A common situation in the spatial data world is having discrete measurements of a continuous variable. Every place in the world has a temperature, but there are only a finite number of thermometers: how should we reason about places without thermometers and how should we model temperature?

For many use cases, the right way to model a continuous spatial variable is a raster: a regularly spaced grid where each square in the grid contains a value of the variable. This works for temperature and precipitation; it works for elevation and slope; it even works for travel times and wayfinding.

For this blog post, we will build up a temperature surface for Washington State, using the discrete temperature measurements of a set of Department of Transportation (WSDoT) weather stations.

Getting the Data

In conceiving of this post, I envisioned finding a single page with a download of weather stations and associated weather data. Little did I know, few governments assemble that data in a convenient, easy-to-access form.

However, I did find this old page from the WSDoT that has the virtue of being really fast to access and actually containing real-time temperature data. Behind the map it turns out the temperature data live as HTML overlays. To turn the web data into a temperature table, I created a Rube Goldberg SQL query, that combines some of my favourite bits and pieces:

• The pgsql-http extension for direct access to HTTP pages inside the database.
• The regexp_matches() function to parse out the pixel coordinates and temperature values from the page HTML.
• Some dirty math to convert the pixel coordinates into spatial coordinates.
• Lots of WITH queries to chain it all together.

The final result looks like this:

-- Read the HTML page from the web server
WITH html AS (
SELECT content FROM http_get('https://wsdot.com/traffic/weather/default.aspx')
),
-- Parse the HTML to extract the data
data AS (
SELECT regexp_matches(
content,
'left: (\d+)px;top: (\d+)px;.*station=(\d+).* title=''(.*?)''.*>(\d+)º', 'gn') as data
FROM html
),
-- Cast the data into appropriate types
rows AS (
select
SELECT::integer AS i,
data::integer AS j,
data::text AS station,
data::text AS title,
data::integer AS degf
FROM data
)
-- Re-scale/translate the pixel coordinates to map coordinates
SELECT ST_SetSRID(ST_MakePoint(
station,
i * 1437 + 184630,
(349 - j) * 1437 - 40500,
degf),3691)::geometry(pointz, 3691) AS geom,
title,
degf FROM rows;

Because it's a materialized view, you can refresh the temperature data at any time by running REFRESH MATERIALIZED VIEW mv_wadot_temp.

Interpolate a Grid

We can confirm the data are properly located in space by overlaying the points on a standard base map. Not bad! To turn our points into an full raster surface, we will use the ST_InterpolateRaster() function.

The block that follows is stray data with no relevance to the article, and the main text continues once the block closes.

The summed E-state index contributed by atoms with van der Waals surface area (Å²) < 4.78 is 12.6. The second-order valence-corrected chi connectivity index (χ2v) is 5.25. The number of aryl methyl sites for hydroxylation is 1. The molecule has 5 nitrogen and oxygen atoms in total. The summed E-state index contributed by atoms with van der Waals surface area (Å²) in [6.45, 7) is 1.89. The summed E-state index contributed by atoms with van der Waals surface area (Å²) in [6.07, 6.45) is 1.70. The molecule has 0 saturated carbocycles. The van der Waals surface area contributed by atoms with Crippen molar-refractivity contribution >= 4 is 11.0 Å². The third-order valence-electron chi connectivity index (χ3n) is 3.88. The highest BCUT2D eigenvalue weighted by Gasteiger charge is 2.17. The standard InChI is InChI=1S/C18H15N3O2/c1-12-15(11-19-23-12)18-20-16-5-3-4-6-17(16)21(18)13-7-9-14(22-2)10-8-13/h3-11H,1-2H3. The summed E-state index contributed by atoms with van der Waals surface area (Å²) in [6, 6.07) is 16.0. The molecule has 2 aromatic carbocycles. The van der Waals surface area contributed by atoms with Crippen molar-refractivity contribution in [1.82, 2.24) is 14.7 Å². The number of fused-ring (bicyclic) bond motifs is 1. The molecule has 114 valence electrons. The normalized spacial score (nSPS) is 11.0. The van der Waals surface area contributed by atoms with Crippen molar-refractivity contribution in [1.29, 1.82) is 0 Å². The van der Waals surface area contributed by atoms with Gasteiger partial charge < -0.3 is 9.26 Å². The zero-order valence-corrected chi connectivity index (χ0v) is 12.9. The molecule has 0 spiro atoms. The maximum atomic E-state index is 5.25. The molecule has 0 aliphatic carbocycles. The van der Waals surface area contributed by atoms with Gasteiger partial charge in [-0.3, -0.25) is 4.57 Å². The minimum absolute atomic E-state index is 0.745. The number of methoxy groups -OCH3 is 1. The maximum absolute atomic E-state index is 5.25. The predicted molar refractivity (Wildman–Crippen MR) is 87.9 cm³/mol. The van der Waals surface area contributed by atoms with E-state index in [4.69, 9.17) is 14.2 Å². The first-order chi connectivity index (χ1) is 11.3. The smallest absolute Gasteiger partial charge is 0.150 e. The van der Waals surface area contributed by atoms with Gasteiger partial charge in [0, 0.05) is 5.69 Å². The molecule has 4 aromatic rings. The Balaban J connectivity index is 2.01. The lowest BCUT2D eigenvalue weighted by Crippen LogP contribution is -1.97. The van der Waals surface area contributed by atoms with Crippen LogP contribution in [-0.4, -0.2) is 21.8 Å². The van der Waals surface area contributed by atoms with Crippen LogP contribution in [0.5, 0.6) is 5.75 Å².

ST_InterpolateRaster() is a binding to the GDAL library, and the functions behind the gdal_grid utility command. To keep things simple, ST_InterpolateRaster() uses the same format for controlling the interpolation algorithm and parameters: "algorithm:param1:value1:param2:value2"

The ST_InterpolateRaster() function needs the following inputs:

• A collection of points, with the value of interest ('degf' in our case) on the Z ordinate.
• A string with the interpolation algorithm and parameters.
• An empty raster (defining the raster location, cell size, width and height) into which to place the interpolation result.

The SQL to generate the raster looks like this:

-- Constants
DROP TABLE IF EXISTS wa_rast;
CREATE TABLE wa_rast AS
WITH inputs AS (
SELECT
500::float8 AS pixelsize,
'invdist:power:5.5:smoothing:2.0' AS algorithm,
ST_Collect(geom) AS geom,
ST_Expand(ST_Collect(geom), 100000) AS ext
),
-- Calculate output raster geometry
-- Use the expanded extent to take in areas beyond the limit of the
-- temperature stations
sizes AS (
SELECT
ceil((ST_XMax(ext) - ST_XMin(ext))/pixelsize)::integer AS width,
ceil((ST_YMax(ext) - ST_YMin(ext))/pixelsize)::integer AS height,
ST_XMin(ext) AS upperleftx,
ST_YMax(ext) AS upperlefty
FROM inputs
)
-- Feed it all into interpolation
SELECT 1 AS rid,
ST_InterpolateRaster(
geom,
algorithm,
ST_SetSRID(ST_AddBand(ST_MakeEmptyRaster(width, height, upperleftx, upperlefty, pixelsize), '16BSI'), ST_SRID(geom))
) AS rast
FROM sizes, inputs;

The final surface fit provides an interpolated temperature for every point in the raster space! Temperature models are obviously not as simple as inverse-weighted distance, but this example should show how we can take point measurements and turn them into a continuous surface in SQL.

Conclusions

• You can use HTTP and regexp and glue to bodge together a refreshable data table from a web page.
• Surface interpolation provides a new way to leverage sparse spatial observations into domain-wide estimates.
• With more raster tools (to be discussed in upcoming posts) doing raster/vector calculations will allow for even more interesting data processing.